Gigs, dance, art

September 14th, 2009: Angelin Preljocaj – Le Funambule


Early kickoff to the dance season, with a solo from a choreographer I’ve seen regularly for as long as I’ve been interested in dance. Even though it had all the markings of the kind of  “event” that usually falls short of the hype, I wanted to see this. I think he avoided that particular pitfall, maybe because the text meant enough to him.

He was saying that Genet “letter” through the show, sometimes dancing along, sometimes reading only, sometimes dancing only. I have to say I don’t care for Genet, and this one was as grating as it gets for me, so it got in the way as the show progressed. I couldn’t block it out, because it was important to what was going on. I do think it took its toll on my appreciation of the show.

Not surprisingly, overall I thought the most literally illustrative parts were the weakest, but with a few exceptions. Maybe that was because it was early, but the segue from the words about an anvil to Preljocaj engaging the long table stood out for me as a close link to the text that enhanced the dance. The knife slashing of paper rolls was at the opposite of the spectrum of both time and personal appreciation.

At its best, the dance brought an immediacy that countered what felt to me as an infuriating pose in the words, and there were visually compelling moments that stood out on their own. The best part for me was a sequence with a mirror and his arm movements reflected as if the mirror wasn’t there, until his left hand shot out and broke the illusion in a striking way. That part was just great, and for me was the apex of the show for several reasons: it was striking on its own as a play with light and vision, there was an economy of movement with greatest effect at play, and I thought it was a step away from the self-centeredness of the words, as if their target was staking his claim to reality beyond the prop he Genet’s words turned him into. The real hand moving out of the mirror frame was like a breath of fresh air to me, but that’s probably because Genet has always been boring for me. Maybe some feminist-induced impatience with objectifying was at work as well. Anyway, I loved this.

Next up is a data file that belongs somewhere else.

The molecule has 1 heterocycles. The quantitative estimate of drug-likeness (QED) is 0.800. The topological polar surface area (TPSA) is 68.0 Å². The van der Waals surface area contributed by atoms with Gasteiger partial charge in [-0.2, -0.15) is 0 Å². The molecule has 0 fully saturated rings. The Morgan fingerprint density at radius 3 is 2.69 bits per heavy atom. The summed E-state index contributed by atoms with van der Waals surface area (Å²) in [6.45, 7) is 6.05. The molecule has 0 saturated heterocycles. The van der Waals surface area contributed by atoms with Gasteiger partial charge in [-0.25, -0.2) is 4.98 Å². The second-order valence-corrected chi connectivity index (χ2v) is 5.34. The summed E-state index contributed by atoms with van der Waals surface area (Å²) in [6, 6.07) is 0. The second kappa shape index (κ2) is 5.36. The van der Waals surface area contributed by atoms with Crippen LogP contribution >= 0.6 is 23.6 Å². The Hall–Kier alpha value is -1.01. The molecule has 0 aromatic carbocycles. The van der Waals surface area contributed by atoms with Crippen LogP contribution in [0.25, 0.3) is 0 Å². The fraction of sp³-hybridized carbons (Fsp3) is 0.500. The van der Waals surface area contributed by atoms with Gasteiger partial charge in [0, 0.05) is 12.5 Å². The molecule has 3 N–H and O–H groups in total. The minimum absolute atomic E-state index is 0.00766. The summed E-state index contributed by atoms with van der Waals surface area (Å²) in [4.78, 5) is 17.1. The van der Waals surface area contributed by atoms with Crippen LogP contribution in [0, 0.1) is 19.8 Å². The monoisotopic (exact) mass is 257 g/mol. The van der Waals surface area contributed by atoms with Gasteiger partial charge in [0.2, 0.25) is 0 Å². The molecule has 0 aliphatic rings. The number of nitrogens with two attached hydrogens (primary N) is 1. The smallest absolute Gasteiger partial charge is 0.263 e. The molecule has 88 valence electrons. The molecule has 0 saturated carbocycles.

I also liked the way Preljocaj was working the limitations of his aging body into pauses that made sense. That wasn’t obvious most of the time, but the few places where that stood out made me eager to see how he will use that particular insight within his shows designed for and with younger dancers. He strikes me as the kind of guy who can turn this into something beautiful. I hope I get to see that come to fruit.


September 20, 2009 - Posted by | Dance | ,

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